Regional foreign policies threaten to become even more militarised in the future. In view of the unresolved conflict between Egypt and Ethiopia over water from the Nile, there is speculation that Cairo could increase its military involve­ment within its southern neighbourhood. In order to exert influence in the Horn of Africa, Egypt could try to establish a mili­tary base in the region, similar to the UAE, which already maintains bases in Eritrea and the autonomous region of Somaliland. In recent years, Algeria has pursued a poli­cy of strict non-intervention, but in early November 2020 it amended its con­stitution to allow its military to be deployed exter­nally for – broadly defined – multination­al peacekeeping missions. According to some analysts, this could be a first step by Algiers to intervene in the Libyan civil war. At the same time, Algeria’s tensions with neigh­bouring Morocco could increase, especially after the US recognised Rabat’s sovereignty over Western Sahara.

Regional Tensions and German Licensing Procedures

Although German politicians criticise the fact that Arab states are increasingly inter­vening militarily or supporting armed mili­tias, this is not reflected in Berlin’s arms export practices. On the contrary: despite the concerned states’ increasing willingness to apply military force – even in violation of international law – German authorisa­tions of military equipment exports thereto have remained high since 2011.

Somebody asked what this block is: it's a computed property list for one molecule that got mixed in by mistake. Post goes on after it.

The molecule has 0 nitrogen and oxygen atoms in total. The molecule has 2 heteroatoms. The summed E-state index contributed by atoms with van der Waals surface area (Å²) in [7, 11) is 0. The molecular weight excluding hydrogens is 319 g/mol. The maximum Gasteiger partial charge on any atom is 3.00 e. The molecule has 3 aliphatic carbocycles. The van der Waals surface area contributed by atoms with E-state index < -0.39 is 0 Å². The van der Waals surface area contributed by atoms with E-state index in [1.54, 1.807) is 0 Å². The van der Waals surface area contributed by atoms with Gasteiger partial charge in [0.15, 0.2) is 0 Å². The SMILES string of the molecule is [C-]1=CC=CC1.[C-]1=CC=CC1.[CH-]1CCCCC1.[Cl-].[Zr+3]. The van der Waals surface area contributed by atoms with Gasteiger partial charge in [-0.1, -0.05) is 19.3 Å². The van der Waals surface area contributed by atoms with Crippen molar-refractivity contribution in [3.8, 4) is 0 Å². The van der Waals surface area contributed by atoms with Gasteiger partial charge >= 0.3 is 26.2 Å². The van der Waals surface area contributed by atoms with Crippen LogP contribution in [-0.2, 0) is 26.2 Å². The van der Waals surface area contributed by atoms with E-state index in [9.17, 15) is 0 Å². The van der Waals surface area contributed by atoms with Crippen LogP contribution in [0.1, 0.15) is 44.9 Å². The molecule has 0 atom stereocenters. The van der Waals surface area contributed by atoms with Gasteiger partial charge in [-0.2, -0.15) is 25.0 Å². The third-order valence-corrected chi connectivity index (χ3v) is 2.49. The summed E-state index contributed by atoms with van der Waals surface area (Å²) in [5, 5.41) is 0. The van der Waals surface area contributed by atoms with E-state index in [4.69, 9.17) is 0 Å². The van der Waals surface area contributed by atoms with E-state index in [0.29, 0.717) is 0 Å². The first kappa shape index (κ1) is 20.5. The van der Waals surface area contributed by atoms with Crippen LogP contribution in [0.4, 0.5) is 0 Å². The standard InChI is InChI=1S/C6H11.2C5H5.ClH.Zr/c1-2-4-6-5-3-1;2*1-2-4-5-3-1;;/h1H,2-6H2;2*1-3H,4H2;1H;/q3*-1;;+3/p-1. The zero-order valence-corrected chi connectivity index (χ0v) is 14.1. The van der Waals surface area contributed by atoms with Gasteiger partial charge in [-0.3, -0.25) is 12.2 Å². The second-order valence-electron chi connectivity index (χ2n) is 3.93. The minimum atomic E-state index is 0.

Considering the German government’s conventions surrounding such exports, this development is remarkable. Here, guide­lines for military equipment exports name “regional tensions” as a decisive criterion for exclusion. The same applies to the Com­mon Position of the European Council on arms exports adopted in 2008, which ex­plic­itly states that “Member States are deter­mined to prevent the export of military tech­nology and equipment which might be used for [...] international aggression or contribute to regional instability” (Pream­ble, para. 4). At least in regard to weapons of war, German regulations, which were rewritten in June 2019, are even stricter. Accordingly, arms export licenses should be denied to countries “involved in armed conflict or where such conflict is imminent, where there is a threat of an outbreak of armed conflict, or where existing tensions and conflicts would be triggered, main­tained or exacerbated by the export [...], unless a case under Article 51 of the UN Charter applies” (Political Principles of the Federal Government for the Export of War Weapons and Other Military Equipment, Section III, para. 7).